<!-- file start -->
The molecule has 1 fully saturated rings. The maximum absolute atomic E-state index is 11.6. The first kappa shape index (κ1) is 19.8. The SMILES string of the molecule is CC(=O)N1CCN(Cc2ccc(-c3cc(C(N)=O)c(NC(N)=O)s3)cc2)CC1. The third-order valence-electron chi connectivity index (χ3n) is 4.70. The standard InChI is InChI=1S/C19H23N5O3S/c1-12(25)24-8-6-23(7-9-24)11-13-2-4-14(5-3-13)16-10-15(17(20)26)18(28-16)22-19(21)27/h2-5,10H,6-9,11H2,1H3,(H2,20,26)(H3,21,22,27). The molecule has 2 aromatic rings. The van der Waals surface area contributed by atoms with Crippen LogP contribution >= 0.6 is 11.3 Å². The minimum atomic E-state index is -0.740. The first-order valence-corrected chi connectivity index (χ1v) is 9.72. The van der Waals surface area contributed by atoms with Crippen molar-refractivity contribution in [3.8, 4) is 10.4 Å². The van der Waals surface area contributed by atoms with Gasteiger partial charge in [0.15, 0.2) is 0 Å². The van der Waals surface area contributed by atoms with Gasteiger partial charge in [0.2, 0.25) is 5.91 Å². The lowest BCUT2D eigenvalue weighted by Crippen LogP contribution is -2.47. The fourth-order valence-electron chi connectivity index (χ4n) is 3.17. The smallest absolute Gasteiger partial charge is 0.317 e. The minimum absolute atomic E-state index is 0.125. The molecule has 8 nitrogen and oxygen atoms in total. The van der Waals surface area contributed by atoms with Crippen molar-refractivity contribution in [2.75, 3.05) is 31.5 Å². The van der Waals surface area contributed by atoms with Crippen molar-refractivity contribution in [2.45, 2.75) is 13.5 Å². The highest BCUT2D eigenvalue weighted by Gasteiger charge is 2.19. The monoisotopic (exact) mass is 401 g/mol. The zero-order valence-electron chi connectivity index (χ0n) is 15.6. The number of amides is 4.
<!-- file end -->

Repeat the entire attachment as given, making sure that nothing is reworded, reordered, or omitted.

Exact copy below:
The molecule has 1 fully saturated rings. The maximum absolute atomic E-state index is 11.6. The first kappa shape index (κ1) is 19.8. The SMILES string of the molecule is CC(=O)N1CCN(Cc2ccc(-c3cc(C(N)=O)c(NC(N)=O)s3)cc2)CC1. The third-order valence-electron chi connectivity index (χ3n) is 4.70. The standard InChI is InChI=1S/C19H23N5O3S/c1-12(25)24-8-6-23(7-9-24)11-13-2-4-14(5-3-13)16-10-15(17(20)26)18(28-16)22-19(21)27/h2-5,10H,6-9,11H2,1H3,(H2,20,26)(H3,21,22,27). The molecule has 2 aromatic rings. The van der Waals surface area contributed by atoms with Crippen LogP contribution >= 0.6 is 11.3 Å². The minimum atomic E-state index is -0.740. The first-order valence-corrected chi connectivity index (χ1v) is 9.72. The van der Waals surface area contributed by atoms with Crippen molar-refractivity contribution in [3.8, 4) is 10.4 Å². The van der Waals surface area contributed by atoms with Gasteiger partial charge in [0.15, 0.2) is 0 Å². The van der Waals surface area contributed by atoms with Gasteiger partial charge in [0.2, 0.25) is 5.91 Å². The lowest BCUT2D eigenvalue weighted by Crippen LogP contribution is -2.47. The fourth-order valence-electron chi connectivity index (χ4n) is 3.17. The smallest absolute Gasteiger partial charge is 0.317 e. The minimum absolute atomic E-state index is 0.125. The molecule has 8 nitrogen and oxygen atoms in total. The van der Waals surface area contributed by atoms with Crippen molar-refractivity contribution in [2.75, 3.05) is 31.5 Å². The van der Waals surface area contributed by atoms with Crippen molar-refractivity contribution in [2.45, 2.75) is 13.5 Å². The highest BCUT2D eigenvalue weighted by Gasteiger charge is 2.19. The monoisotopic (exact) mass is 401 g/mol. The zero-order valence-electron chi connectivity index (χ0n) is 15.6. The number of amides is 4.